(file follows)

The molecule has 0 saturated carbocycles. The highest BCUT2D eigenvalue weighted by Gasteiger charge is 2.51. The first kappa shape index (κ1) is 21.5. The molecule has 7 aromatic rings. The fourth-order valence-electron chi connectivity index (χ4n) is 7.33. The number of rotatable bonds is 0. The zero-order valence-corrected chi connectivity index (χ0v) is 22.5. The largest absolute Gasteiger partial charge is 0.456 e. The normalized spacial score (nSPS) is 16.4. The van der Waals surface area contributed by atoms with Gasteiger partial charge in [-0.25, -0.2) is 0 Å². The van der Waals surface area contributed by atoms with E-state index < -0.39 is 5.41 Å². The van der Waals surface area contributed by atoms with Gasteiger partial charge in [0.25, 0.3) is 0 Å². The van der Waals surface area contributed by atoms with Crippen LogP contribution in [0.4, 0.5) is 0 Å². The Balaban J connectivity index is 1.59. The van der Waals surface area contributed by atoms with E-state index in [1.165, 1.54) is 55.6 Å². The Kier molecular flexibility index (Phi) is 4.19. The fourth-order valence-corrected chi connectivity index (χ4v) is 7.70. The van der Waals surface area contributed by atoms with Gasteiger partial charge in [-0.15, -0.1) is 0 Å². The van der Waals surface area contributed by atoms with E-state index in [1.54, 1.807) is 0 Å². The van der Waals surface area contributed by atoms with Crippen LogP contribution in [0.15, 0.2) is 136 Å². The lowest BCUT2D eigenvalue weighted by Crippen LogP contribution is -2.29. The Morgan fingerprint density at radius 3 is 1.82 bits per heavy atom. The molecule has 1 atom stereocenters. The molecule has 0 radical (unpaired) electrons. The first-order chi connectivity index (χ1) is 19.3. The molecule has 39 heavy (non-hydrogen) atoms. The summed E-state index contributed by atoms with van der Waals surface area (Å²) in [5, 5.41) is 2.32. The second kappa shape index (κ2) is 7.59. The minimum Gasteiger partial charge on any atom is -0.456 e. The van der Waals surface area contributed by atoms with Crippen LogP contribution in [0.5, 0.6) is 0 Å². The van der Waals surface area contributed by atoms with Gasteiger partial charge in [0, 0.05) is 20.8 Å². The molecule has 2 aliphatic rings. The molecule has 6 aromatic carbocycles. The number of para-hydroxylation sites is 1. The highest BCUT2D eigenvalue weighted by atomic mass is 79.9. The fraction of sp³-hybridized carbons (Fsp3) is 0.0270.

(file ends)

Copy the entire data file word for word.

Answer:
The molecule has 0 saturated carbocycles. The highest BCUT2D eigenvalue weighted by Gasteiger charge is 2.51. The first kappa shape index (κ1) is 21.5. The molecule has 7 aromatic rings. The fourth-order valence-electron chi connectivity index (χ4n) is 7.33. The number of rotatable bonds is 0. The zero-order valence-corrected chi connectivity index (χ0v) is 22.5. The largest absolute Gasteiger partial charge is 0.456 e. The normalized spacial score (nSPS) is 16.4. The van der Waals surface area contributed by atoms with Gasteiger partial charge in [-0.25, -0.2) is 0 Å². The van der Waals surface area contributed by atoms with E-state index < -0.39 is 5.41 Å². The van der Waals surface area contributed by atoms with Gasteiger partial charge in [0.25, 0.3) is 0 Å². The van der Waals surface area contributed by atoms with Crippen LogP contribution in [0.4, 0.5) is 0 Å². The Balaban J connectivity index is 1.59. The van der Waals surface area contributed by atoms with E-state index in [1.165, 1.54) is 55.6 Å². The Kier molecular flexibility index (Phi) is 4.19. The fourth-order valence-corrected chi connectivity index (χ4v) is 7.70. The van der Waals surface area contributed by atoms with Gasteiger partial charge in [-0.15, -0.1) is 0 Å². The van der Waals surface area contributed by atoms with E-state index in [1.54, 1.807) is 0 Å². The van der Waals surface area contributed by atoms with Crippen LogP contribution in [0.15, 0.2) is 136 Å². The lowest BCUT2D eigenvalue weighted by Crippen LogP contribution is -2.29. The Morgan fingerprint density at radius 3 is 1.82 bits per heavy atom. The molecule has 1 atom stereocenters. The molecule has 0 radical (unpaired) electrons. The first-order chi connectivity index (χ1) is 19.3. The molecule has 39 heavy (non-hydrogen) atoms. The summed E-state index contributed by atoms with van der Waals surface area (Å²) in [5, 5.41) is 2.32. The second kappa shape index (κ2) is 7.59. The minimum Gasteiger partial charge on any atom is -0.456 e. The van der Waals surface area contributed by atoms with Crippen LogP contribution in [0.5, 0.6) is 0 Å². The van der Waals surface area contributed by atoms with Gasteiger partial charge in [0, 0.05) is 20.8 Å². The molecule has 2 aliphatic rings. The molecule has 6 aromatic carbocycles. The number of para-hydroxylation sites is 1. The highest BCUT2D eigenvalue weighted by atomic mass is 79.9. The fraction of sp³-hybridized carbons (Fsp3) is 0.0270.